In Secret Order, Obama Expands War in Afghanistan

President Obama has secretly approved an expansion of the war in Afghanistan, deploying more U.S. ground troops there for at least a year despite his recent claims that American soldiers were coming home.

The secret order allows the Pentagon to target Taliban fighters in Afghanistan, widening plans that limited the military mission to counterterrorism strikes against al Qaeda after this year, according to numerous reports. 

In May, Obama said the U.S. military would have no combat role in Afghanistan next year, claiming that some 10,000 troops remaining there will train Afghan forces. The president's decision will also allow for air support and strikes on suspected Taliban.

According to the Associated Press, Obama "issued the guidelines in recent weeks, as the American combat mission in Afghanistan draws to a close, thousands of troops return home, and the military prepares for narrower counterterrorism and training mission for the next two years."

Obama's moves expand on what had been previously planned for next year. One U.S. official said the military could only go after the Taliban if it posed a threat to American forces or provided direct support to al Qaeda, while the latter could be targeted more indiscriminately.

'To the extent that Taliban members directly threaten the United States and coalition forces in Afghanistan or provide direct support to al Qaeda, however, we will take appropriate measures to keep Americans safe,' the official said.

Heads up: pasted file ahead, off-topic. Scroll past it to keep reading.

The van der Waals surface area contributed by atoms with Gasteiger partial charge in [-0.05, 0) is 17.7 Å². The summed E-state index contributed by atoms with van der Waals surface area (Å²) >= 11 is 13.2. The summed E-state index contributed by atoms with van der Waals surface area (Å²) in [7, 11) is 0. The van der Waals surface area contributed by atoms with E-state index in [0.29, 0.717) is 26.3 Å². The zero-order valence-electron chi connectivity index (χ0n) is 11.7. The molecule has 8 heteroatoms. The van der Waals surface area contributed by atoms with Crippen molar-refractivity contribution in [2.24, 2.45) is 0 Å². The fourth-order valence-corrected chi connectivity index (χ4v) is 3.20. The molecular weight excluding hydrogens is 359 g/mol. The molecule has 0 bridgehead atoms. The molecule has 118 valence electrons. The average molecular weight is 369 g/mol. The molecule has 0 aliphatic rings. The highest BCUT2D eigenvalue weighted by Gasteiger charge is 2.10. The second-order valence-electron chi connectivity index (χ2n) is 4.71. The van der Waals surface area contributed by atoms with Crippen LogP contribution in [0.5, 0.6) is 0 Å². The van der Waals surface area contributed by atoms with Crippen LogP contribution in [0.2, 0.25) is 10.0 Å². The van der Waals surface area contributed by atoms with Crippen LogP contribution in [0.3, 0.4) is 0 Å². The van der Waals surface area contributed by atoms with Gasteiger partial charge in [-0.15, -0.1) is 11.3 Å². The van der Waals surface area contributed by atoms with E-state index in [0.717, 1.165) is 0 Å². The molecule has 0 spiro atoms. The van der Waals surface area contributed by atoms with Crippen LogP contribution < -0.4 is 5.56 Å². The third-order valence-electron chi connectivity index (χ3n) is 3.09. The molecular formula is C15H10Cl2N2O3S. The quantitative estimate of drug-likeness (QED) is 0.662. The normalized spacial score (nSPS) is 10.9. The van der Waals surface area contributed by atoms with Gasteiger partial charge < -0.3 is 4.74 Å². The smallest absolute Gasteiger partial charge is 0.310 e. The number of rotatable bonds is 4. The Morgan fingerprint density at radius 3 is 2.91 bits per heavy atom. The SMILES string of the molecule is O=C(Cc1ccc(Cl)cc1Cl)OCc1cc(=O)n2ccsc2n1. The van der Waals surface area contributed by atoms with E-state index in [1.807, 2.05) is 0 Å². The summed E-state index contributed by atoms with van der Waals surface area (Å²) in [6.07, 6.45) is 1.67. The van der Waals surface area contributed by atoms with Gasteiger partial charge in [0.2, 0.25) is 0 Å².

The Taliban is far more widespread in Afghanistan than al Qaeda, which means the new U.S. mission will be broad.  

According to the New York Times, the number of American troops deployed to Afghanistan for the wider mission is undetermined. 

The Times said the secret order came after debate on two issues: "The promise Mr. Obama made to end the war in Afghanistan, versus the demands of the Pentagon that American troops be able to successfully fulfill their remaining missions in the country."

The internal discussion took place against the backdrop of this year’s collapse of Iraqi security forces in the face of the advance of the Islamic State as well as the mistrust between the Pentagon and the White House that still lingers since Mr. Obama’s 2009 decision to 'surge' 30,000 American troops to Afghanistan. Some of the president’s civilian advisers say that decision was made only because of excessive Pentagon pressure, and some military officials say it was half-baked and made with an eye to domestic politics.

Mr. Obama’s decision, made during a White House meeting in recent weeks with his senior national security advisers, came over the objection of some of his top civilian aides, who argued that American lives should not be put at risk next year in any operations against the Taliban — and that they should have only a narrow counterterrorism mission against Al Qaeda.

But the military pushed back, and generals both at the Pentagon and in Afghanistan urged Mr. Obama to define the mission more broadly to allow American troops to attack the Taliban, the Haqqani network and other militants if intelligence revealed that the extremists were threatening American forces in the country.